If you want to find the microSD card and Nano SIM card slot, these can be found behind a securely fastened compartment at the top of the phone. Completing the layout is a micro USB charging port at the bottom of the phone.
BlackBerry Passport: Keyboard
If there was one thing we thought
BlackBerry would get right, it would be the keyboard. This is what has
made BlackBerry phones in the past a great place to hammer out emails,
BBM messages and texts. With the Passport, BlackBerry has made the odd
decision to drop the usual four row physical keyboard layout in favour
of just the three rows plus a capacitive row just above. It doesn’t work.
row can adjust depending on what’s on the screen, displaying numbers,
grammar and additional characters. Swiping down on the capacitive row
can also quickly adjust layout, but it can be fiddly.
claims you’ll make fewer mistakes on this keyboard than rival phone
keyboards. While that may well be the case, it’s not going to be
quicker. Moving away from a full physical keyboard breaks the fluidity
of typing and even after more than a week with it, we’ve struggled to up
Typing position makes it difficult as well. It’s near impossible not to rest your little finger underneath the bottom edge of the phone when typing in two hands and that can quickly become uncomfortable.
It’s such a shame because the keys have that nice, clicky responsive feel and the touch enabled functionality means you can slide your fingers across the keys to effortlessly scroll through web pages.
We would have happily sacrificed some of the screen space to have another row of physical keys and typing on the Passport would have been so much better as a result.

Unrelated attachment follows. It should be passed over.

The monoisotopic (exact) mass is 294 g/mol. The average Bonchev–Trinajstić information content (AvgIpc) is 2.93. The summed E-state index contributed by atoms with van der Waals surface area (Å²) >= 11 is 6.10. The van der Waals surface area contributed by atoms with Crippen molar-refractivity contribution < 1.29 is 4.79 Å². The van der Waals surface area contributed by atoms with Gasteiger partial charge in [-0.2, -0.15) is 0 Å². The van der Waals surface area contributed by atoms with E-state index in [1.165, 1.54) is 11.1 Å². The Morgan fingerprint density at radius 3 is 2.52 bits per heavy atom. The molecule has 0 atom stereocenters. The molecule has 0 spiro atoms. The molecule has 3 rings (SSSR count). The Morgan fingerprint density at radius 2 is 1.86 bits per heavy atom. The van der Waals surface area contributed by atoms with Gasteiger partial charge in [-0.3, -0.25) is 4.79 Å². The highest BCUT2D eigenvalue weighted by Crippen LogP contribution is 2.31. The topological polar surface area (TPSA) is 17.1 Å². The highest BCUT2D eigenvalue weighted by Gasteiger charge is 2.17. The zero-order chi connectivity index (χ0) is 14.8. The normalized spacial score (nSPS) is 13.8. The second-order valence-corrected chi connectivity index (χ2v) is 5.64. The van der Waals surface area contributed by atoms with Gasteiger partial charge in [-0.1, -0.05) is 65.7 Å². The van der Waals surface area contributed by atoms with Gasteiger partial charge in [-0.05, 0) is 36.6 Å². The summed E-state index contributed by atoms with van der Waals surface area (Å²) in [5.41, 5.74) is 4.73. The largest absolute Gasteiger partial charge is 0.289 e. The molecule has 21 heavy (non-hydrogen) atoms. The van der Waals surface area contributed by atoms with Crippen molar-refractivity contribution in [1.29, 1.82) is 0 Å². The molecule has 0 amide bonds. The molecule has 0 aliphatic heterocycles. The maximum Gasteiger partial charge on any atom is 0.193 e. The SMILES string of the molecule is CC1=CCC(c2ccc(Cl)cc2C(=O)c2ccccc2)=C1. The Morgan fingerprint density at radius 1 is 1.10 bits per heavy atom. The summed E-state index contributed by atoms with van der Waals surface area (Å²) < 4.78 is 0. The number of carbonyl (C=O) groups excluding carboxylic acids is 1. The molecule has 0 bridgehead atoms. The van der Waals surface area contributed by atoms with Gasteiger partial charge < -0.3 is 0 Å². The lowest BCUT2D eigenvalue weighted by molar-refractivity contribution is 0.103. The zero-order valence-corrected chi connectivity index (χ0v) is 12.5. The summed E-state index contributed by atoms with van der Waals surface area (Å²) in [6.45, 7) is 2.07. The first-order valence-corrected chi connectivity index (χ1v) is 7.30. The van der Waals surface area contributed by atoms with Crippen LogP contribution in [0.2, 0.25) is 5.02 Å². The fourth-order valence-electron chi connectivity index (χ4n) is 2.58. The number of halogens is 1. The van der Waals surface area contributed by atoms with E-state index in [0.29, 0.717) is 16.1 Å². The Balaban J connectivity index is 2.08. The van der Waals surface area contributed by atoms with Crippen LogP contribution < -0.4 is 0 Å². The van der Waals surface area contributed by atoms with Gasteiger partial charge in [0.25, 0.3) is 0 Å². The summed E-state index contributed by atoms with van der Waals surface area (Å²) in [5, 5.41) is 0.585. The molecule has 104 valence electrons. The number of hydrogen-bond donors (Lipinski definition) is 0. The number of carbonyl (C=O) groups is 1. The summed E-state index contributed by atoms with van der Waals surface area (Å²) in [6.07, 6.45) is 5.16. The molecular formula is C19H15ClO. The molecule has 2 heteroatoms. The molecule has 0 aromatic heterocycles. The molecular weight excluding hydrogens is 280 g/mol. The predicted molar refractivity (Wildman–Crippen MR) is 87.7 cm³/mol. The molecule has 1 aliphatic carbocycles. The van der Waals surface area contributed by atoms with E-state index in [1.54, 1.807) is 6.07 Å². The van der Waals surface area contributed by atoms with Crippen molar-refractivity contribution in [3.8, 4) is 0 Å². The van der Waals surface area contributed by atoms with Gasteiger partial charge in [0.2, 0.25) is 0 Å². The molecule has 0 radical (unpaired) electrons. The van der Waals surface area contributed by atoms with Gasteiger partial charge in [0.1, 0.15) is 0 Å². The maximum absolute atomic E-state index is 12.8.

BlackBerry Passport: Screen
The Passport has a unique 1,400 x 1,400, square screen with an impressive 453ppi pixel density. That means it squeezes in more pixels than the iPhone 6 and as a result web pages and documents are clear and easy to read. It’s not the brightest display we’ve seen, but it works well in bright light. Contrast and colours are strong, too, so photos and videos look rich and lifelike.
There’s some basic display adjustments you can make with colour saturation and white balance, too, the latter of which definitely needs to be played with out of the box because whites are not as good as they can be.
Another positive is that the Passport uses Gorilla Glass, the same protective coating you can find on Android phones like the Moto G and the Samsung Galaxy S5. It’s another feature than ensures this is a touch phone that’s unlikely to suffer from the occasional drop.
This square aspect works well for work, but as soon as you start thinking about using the screen for more fun things like watching YouTube videos, it becomes a problem. A 16:9 ratio video is clearly not a good fit, which means you have to contend with big black bars at the top and bottom of the screen. You do have a screen rotation option, but that hardly fixes matters. If you stick to work as opposed to play, this is a good screen, but it has obvious limitations.